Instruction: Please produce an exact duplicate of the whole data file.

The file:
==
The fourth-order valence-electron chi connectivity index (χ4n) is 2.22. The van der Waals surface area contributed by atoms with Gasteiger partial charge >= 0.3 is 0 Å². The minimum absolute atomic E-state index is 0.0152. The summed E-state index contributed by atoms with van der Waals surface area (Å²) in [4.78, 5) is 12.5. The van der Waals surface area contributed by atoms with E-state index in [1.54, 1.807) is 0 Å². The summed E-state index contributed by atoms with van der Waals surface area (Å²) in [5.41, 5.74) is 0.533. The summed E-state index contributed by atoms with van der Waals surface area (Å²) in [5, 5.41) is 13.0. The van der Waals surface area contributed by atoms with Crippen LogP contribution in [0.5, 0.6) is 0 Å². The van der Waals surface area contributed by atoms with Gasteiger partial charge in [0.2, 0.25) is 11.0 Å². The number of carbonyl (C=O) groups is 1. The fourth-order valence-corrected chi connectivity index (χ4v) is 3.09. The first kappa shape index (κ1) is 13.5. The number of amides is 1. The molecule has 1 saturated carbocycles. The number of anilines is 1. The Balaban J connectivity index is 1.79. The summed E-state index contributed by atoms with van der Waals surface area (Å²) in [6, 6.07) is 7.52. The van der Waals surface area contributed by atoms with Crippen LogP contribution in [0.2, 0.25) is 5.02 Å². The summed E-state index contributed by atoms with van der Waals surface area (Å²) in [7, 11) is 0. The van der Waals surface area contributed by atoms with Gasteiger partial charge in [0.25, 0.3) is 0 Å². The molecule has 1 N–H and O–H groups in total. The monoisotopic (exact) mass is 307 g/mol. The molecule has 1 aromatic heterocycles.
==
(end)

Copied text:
The fourth-order valence-electron chi connectivity index (χ4n) is 2.22. The van der Waals surface area contributed by atoms with Gasteiger partial charge >= 0.3 is 0 Å². The minimum absolute atomic E-state index is 0.0152. The summed E-state index contributed by atoms with van der Waals surface area (Å²) in [4.78, 5) is 12.5. The van der Waals surface area contributed by atoms with E-state index in [1.54, 1.807) is 0 Å². The summed E-state index contributed by atoms with van der Waals surface area (Å²) in [5.41, 5.74) is 0.533. The summed E-state index contributed by atoms with van der Waals surface area (Å²) in [5, 5.41) is 13.0. The van der Waals surface area contributed by atoms with Crippen LogP contribution in [0.5, 0.6) is 0 Å². The van der Waals surface area contributed by atoms with Gasteiger partial charge in [0.2, 0.25) is 11.0 Å². The number of carbonyl (C=O) groups is 1. The fourth-order valence-corrected chi connectivity index (χ4v) is 3.09. The first kappa shape index (κ1) is 13.5. The number of amides is 1. The molecule has 1 saturated carbocycles. The number of anilines is 1. The Balaban J connectivity index is 1.79. The summed E-state index contributed by atoms with van der Waals surface area (Å²) in [6, 6.07) is 7.52. The van der Waals surface area contributed by atoms with Crippen LogP contribution in [0.2, 0.25) is 5.02 Å². The summed E-state index contributed by atoms with van der Waals surface area (Å²) in [7, 11) is 0. The van der Waals surface area contributed by atoms with Gasteiger partial charge in [0.25, 0.3) is 0 Å². The molecule has 1 N–H and O–H groups in total. The monoisotopic (exact) mass is 307 g/mol. The molecule has 1 aromatic heterocycles.